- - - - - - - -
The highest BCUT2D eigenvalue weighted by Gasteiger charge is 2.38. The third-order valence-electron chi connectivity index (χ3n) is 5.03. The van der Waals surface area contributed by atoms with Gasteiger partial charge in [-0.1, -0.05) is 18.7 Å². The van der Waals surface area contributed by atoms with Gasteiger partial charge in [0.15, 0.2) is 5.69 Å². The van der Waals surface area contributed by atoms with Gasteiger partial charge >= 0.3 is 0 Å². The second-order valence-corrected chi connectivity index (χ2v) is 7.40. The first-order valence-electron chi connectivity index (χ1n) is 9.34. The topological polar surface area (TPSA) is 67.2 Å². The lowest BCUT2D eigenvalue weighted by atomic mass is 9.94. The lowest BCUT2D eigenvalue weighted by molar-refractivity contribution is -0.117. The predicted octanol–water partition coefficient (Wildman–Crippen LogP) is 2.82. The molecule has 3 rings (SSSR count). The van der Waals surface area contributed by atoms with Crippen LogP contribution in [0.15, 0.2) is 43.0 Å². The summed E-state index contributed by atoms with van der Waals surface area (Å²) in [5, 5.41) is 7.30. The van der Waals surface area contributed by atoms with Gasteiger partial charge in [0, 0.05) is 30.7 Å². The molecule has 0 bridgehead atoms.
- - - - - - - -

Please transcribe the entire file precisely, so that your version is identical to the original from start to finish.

The highest BCUT2D eigenvalue weighted by Gasteiger charge is 2.38. The third-order valence-electron chi connectivity index (χ3n) is 5.03. The van der Waals surface area contributed by atoms with Gasteiger partial charge in [-0.1, -0.05) is 18.7 Å². The van der Waals surface area contributed by atoms with Gasteiger partial charge in [0.15, 0.2) is 5.69 Å². The van der Waals surface area contributed by atoms with Gasteiger partial charge >= 0.3 is 0 Å². The second-order valence-corrected chi connectivity index (χ2v) is 7.40. The first-order valence-electron chi connectivity index (χ1n) is 9.34. The topological polar surface area (TPSA) is 67.2 Å². The lowest BCUT2D eigenvalue weighted by atomic mass is 9.94. The lowest BCUT2D eigenvalue weighted by molar-refractivity contribution is -0.117. The predicted octanol–water partition coefficient (Wildman–Crippen LogP) is 2.82. The molecule has 3 rings (SSSR count). The van der Waals surface area contributed by atoms with Crippen LogP contribution in [0.15, 0.2) is 43.0 Å². The summed E-state index contributed by atoms with van der Waals surface area (Å²) in [5, 5.41) is 7.30. The van der Waals surface area contributed by atoms with Gasteiger partial charge in [0, 0.05) is 30.7 Å². The molecule has 0 bridgehead atoms.